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Ghana - 21 November, 2020
The exploitation of children through any form of work that deprives them of their childhood, their potential and their dignity, popularly known as “child labour,” among cocoa-producing communities, has been a concern in Ghana. Such an act interferes with the ability of children to attend regular school and is mentally, physically, socially or morally harmful to their development.
Women have, for ages, been relegated to the background when it comes to decision-making in almost all areas, including their economic activities. This has always had negative implications on the women and their families. As part of measures to promote inclusive governance and to address issues related to child labour, Tropenbos Ghana, in collaboration with Department of Social Welfare, held a two-day training in Sefwi Wiawso in the Western North region of Ghana, to strengthen capacities of women cocoa farmers in different aspects of their lives through learning, sharing and networking. The training was conducted under the Green Livelihood Alliance Programme.
As a prelude to the training, there was a recapitulation of previous trainings. This session was important because it particularly promoted peer-to-peer learning as it afforded some participants the opportunity to share with others what they had learned during the previous trainings and to encourage their colleagues to adopt best practices. Topics participants discussed included gender-related issues and how both sexes could collaborate to strengthen and consolidate their marriage unions.
The two-day training itself, which was focused on child labour and its implication on the lives of children, brought together more than 100 women participants from 13 women groups in 13 communities in the Western North region of Ghana. Topics discussed included: Concept of a child; Concept of child labour and its implications on the child; Global estimates of child labour; Perception of child work in traditional societies; Key terms and concepts used in child labour; Acceptable child work; Unacceptable forms of child labour; Child labour–criteria for identification; Hazardous labour; Effects of child labour; Child trafficking and Penalties of child labour; among others.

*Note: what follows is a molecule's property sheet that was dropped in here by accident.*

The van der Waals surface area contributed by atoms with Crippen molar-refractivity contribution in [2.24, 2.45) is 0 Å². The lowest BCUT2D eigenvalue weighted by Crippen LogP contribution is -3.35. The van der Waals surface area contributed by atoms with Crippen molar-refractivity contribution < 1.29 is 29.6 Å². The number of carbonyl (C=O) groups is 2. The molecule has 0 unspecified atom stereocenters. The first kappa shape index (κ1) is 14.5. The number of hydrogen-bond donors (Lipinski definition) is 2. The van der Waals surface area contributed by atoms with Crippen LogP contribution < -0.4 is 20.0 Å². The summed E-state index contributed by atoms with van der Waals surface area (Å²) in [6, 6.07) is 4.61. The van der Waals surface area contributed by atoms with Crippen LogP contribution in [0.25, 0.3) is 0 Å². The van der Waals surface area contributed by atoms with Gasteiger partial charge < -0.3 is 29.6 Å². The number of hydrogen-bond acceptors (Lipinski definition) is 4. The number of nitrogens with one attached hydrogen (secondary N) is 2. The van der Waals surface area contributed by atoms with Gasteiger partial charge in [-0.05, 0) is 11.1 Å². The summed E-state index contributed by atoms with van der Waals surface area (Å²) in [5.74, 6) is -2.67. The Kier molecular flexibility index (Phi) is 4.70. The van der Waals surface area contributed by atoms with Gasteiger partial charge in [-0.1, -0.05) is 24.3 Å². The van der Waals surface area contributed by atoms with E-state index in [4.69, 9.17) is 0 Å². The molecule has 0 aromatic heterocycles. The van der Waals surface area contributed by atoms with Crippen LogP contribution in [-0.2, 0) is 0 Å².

Narrating what she had learned as take-home, Margaret Tettey from Yesu Adom Women Farmers Group said:
“I now realise how my actions had been impeding the progress of my children. I am into plantain business and I used to send my children to the farm where we spent long hours without thinking about their school, studies and general welfare. I made my children to carry the plantain and walk long distances. Anytime they complained of tiredness, I felt they were simply lazy and didn’t want to work. Having participated in this training, however, I now understand how much harm I was doing to my children,” she said.
Margaret indicated that since her husband had not been part of the training, going back home, she would drastically reduce how she had been burdening her children and would share what she had learnt with her husband to get his support so they give their children the maximum protection that would promote their growth, education and general welfare.
Beatrice Coffie, Secretary to Odonaye Women Farmers’ Association, said the training was an eye opener for them to free their children. “I now understand that we did not know how to handle children. I have learned what child labour is and its effects on the growth of a child. I now understand that forcing children to do work against their will or at the expense of their education is wrong. I have taken it upon myself to teach other parents to free our children, but not use them the way we were doing,” she said.